W3C home > Mailing lists > Public > www-html@w3.org > November 2003

AW: XHTML 2.0 and hreflang

From: Oskar Welzl <oskar.welzl@pan.at>
Date: Fri, 14 Nov 2003 22:21:00 +0100
To: "Christian Wolfgang Hujer" <Christian.Hujer@itcqis.com>, <www-html@w3.org>
Message-ID: <000301c3aaf5$338576c0$0100a8c0@mshome.net>

> > Christian, if a german version of 'glossary' wouldn't exist, it 
> would be a
> > bad practice for the author of the linking document (star.de) to link to
> > it, wouldn't it?
> Why should it be bad practice? In some cases it might be bad 
> practice, but in 
> other cases it might be quite okay.

I can't see any case in which intentionally creating a broken link is not bad practice.

> The href attribute points to a language independent canonical 
> base URI, not a 
> document in a certain language.
> Larger multilingual sites are full of links. Currently, no 
> content negotiation 
> is used because based on current possibilities in (X)HTML all possible 
> choices of e.g. document / language combinations have to be 
> handled by the 
> author seperately.

i do understand meanwhile that you have a very special situation in mind. you want some solution tailored for this situation, and you hope @hreflang could be it.
i still believe, though, that you make a lot of assumptions without even knowing.

you assume that
- the linked resource is a document
- the protocol is http
- the author of the linking resource is in control of the protocol to be used (http or other)
- the author of the linked resource is in control of the server and its configuration
- different language versions of a document are intended to be simple translations, meaning that the samecontent is presented without change in another language

none of this can be safely assumed.

consider these situations:

A) an author changes his provider and simply copies the whole directory structure from server 1 to server 2. unfortunately, for what reason ever, the new provider doesn't care about language negotiation, the author can't change the server's configuration. this would force him an all those who link to his documents to re-write their code.

B) you link to a fragment of a german document. the fragment is a citation of an english song, english, therefore. @hreflang="en", because @hreflang is about the natural language used in whatever @href points to, not the language of some containing document that is of no relevance to the link.

C) make example B) even worse by saying that there is an english language version of the document that, for some reason, doeas *not* contain the fragment in question, maybe because the author assumes that english speaking readers know the words of the song anyway. if the user agent uses @hreflang to negotiate the language of the retrieved document, the user will never see the words of the song you wanted to link to: your link says @hreflang="en" because you point to en english resource (within a german document); the UA would get the english version of the document instead - and never finds the fragment identified by your @href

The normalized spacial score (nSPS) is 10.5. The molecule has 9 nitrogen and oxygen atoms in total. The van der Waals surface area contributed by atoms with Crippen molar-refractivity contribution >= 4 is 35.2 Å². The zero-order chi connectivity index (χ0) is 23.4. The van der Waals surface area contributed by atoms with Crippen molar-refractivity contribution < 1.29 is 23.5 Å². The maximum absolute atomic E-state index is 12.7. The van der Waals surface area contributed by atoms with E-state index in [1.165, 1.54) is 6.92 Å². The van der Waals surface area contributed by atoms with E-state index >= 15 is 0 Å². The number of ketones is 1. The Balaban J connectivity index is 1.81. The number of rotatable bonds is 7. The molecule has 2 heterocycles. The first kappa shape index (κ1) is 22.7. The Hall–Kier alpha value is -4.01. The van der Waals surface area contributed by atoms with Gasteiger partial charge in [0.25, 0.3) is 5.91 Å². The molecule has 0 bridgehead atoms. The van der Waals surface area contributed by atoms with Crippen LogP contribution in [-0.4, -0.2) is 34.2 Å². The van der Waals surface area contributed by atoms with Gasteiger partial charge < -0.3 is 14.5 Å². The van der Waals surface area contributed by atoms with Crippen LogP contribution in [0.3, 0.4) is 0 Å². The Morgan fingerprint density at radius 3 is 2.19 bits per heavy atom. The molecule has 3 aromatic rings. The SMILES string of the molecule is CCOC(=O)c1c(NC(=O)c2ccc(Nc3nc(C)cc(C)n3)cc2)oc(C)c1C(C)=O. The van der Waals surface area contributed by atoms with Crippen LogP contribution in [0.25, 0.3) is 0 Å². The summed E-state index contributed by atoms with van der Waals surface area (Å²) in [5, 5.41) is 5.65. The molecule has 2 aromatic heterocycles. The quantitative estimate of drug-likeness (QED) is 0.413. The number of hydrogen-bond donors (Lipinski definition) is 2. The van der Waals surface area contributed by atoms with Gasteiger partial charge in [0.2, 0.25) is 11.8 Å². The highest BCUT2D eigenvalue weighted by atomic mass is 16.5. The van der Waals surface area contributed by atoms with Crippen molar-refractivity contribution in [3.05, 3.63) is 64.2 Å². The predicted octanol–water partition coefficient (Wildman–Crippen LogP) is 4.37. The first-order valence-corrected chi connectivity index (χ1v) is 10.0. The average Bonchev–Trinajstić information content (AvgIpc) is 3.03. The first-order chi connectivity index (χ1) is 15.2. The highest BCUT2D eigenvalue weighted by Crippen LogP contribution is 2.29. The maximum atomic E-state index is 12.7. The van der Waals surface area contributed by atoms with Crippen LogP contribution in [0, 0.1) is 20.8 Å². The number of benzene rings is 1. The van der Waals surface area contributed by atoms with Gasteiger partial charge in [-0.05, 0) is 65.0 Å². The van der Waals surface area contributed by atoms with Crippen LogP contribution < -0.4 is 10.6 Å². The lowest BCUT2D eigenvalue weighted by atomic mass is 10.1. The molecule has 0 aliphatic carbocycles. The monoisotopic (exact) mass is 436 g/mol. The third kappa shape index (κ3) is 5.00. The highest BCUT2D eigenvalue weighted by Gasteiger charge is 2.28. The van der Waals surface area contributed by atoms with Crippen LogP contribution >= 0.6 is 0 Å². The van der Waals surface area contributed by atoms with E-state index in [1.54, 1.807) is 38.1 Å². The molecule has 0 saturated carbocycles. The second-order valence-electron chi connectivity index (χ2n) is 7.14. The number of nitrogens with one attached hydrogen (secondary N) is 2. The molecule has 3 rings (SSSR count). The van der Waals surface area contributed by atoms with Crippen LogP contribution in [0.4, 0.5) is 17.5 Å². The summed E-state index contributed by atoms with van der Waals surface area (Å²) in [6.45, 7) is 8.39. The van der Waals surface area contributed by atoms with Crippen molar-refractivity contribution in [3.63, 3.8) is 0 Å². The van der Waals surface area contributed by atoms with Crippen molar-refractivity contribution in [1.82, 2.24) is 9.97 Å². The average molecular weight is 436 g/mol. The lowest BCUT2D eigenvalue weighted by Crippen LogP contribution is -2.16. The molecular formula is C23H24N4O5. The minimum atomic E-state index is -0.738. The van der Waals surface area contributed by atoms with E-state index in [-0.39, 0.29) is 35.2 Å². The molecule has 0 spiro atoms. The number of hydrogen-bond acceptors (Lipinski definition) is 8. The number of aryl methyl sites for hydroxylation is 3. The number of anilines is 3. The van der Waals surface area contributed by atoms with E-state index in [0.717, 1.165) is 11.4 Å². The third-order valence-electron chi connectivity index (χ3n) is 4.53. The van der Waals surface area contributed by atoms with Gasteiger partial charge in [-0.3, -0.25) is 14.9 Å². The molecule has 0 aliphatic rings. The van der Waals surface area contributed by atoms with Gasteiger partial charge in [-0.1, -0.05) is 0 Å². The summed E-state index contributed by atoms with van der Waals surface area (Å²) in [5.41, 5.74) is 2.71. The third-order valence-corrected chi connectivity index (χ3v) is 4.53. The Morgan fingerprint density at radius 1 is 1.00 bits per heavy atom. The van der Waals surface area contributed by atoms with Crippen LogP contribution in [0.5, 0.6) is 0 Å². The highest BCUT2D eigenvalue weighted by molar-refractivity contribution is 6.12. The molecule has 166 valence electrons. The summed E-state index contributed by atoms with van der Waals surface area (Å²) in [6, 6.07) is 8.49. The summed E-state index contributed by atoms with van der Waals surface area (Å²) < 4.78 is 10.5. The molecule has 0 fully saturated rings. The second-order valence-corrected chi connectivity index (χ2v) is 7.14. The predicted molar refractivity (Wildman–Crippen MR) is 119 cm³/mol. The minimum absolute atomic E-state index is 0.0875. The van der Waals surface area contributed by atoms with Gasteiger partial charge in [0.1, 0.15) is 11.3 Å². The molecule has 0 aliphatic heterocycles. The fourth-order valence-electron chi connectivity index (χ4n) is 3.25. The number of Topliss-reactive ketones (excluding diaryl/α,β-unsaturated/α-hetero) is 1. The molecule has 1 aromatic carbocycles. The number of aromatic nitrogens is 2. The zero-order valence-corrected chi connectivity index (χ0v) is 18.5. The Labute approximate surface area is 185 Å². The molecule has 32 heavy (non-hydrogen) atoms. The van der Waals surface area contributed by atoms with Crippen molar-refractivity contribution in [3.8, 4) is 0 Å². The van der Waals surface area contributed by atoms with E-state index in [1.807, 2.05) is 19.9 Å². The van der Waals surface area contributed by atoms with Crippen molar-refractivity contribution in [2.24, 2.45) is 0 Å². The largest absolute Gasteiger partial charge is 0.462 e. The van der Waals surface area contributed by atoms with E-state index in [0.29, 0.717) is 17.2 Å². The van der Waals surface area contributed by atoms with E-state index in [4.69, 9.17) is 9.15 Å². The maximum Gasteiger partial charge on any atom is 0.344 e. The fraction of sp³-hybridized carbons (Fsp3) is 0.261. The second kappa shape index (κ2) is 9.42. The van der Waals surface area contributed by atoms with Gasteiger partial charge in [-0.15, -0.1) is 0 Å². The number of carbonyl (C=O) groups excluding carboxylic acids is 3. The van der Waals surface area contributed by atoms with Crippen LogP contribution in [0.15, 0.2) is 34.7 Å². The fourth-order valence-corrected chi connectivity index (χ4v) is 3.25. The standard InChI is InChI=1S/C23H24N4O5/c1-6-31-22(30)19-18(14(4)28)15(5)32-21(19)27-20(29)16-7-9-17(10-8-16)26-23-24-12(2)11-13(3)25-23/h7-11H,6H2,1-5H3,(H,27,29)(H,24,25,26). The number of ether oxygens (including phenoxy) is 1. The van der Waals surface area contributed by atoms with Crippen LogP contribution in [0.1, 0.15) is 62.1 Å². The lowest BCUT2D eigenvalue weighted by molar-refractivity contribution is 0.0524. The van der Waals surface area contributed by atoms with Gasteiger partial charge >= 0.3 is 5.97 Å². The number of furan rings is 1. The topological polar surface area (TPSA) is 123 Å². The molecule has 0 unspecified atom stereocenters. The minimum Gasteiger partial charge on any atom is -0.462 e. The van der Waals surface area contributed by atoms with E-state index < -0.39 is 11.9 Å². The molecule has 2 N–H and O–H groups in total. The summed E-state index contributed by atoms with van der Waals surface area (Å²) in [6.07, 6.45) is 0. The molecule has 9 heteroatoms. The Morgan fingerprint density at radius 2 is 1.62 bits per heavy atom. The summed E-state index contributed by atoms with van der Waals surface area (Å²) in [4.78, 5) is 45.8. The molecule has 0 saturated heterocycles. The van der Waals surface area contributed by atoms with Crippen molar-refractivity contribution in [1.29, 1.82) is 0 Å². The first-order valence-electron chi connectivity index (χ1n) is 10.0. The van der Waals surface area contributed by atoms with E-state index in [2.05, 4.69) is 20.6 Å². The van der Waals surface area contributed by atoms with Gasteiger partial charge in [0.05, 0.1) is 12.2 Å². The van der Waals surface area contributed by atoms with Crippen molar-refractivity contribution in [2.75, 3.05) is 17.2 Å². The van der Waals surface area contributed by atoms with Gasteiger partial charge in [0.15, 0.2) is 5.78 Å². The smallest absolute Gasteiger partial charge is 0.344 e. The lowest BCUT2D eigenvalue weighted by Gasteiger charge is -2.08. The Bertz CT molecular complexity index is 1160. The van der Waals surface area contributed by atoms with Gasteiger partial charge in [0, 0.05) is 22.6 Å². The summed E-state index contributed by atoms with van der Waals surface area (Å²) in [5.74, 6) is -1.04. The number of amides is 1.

D) a company stores information as XHTML in the local file system. @href values are relative URIs. when at work, employees access these documents through the file system because this makes it easier to edit them if necessary. customers use http and the documents are served by a web server. links built upon the @href/@hreflang-combination proposed by you will work when accessed via http. employees at work would have to create separate versions of the documents without using @hreflang because the file system doesn't support language negotiation.

the list of examples could go on forever.
XHTML should IMHO be a document format independent of http. it is used on CD-ROMs to access files though the local file system, it is used to link to (multilingual) telnet resources, it is used to link to text-documents on FTP-servers.
in all these situations, @hreflang as a descriptive attribute can be safely used.
making it proscriptive would mean to tightly bind XHTML 2.0 to http and to prevent interlinked collections of documents to be moved from web servers do CDs to FTP-servers without changes..... 

it is this very reason that makes me believe the proposed @type in the current working draft's is wrong. it should be descriptive and one value only instead of a list of values.

> And it's impossible to use content negotiated language docs with uris 
> containing the language information because if there's no accept language 
> override, the user will often see a 406 response instead of a 
> document that 
> suites him/her, e.g. usually always if he requested a document in 
> a language 
> that doesn't suit his user agent's Accept-Language header.

again: i see you're trying to solve a specific problem.
however, from what you tell us here, the problem is about HTTP, not about XHTML. i'm not sure if we should use XHTML to solve problems that arise from the way HTTP works. i can understand how simple and tempting it seems at the first glance - after all, it *is* HTTP that is used with XHTML in most cases. still i think we should be more systematic and not cross borders here.

Received on Friday, 14 November 2003 16:19:49 UTC

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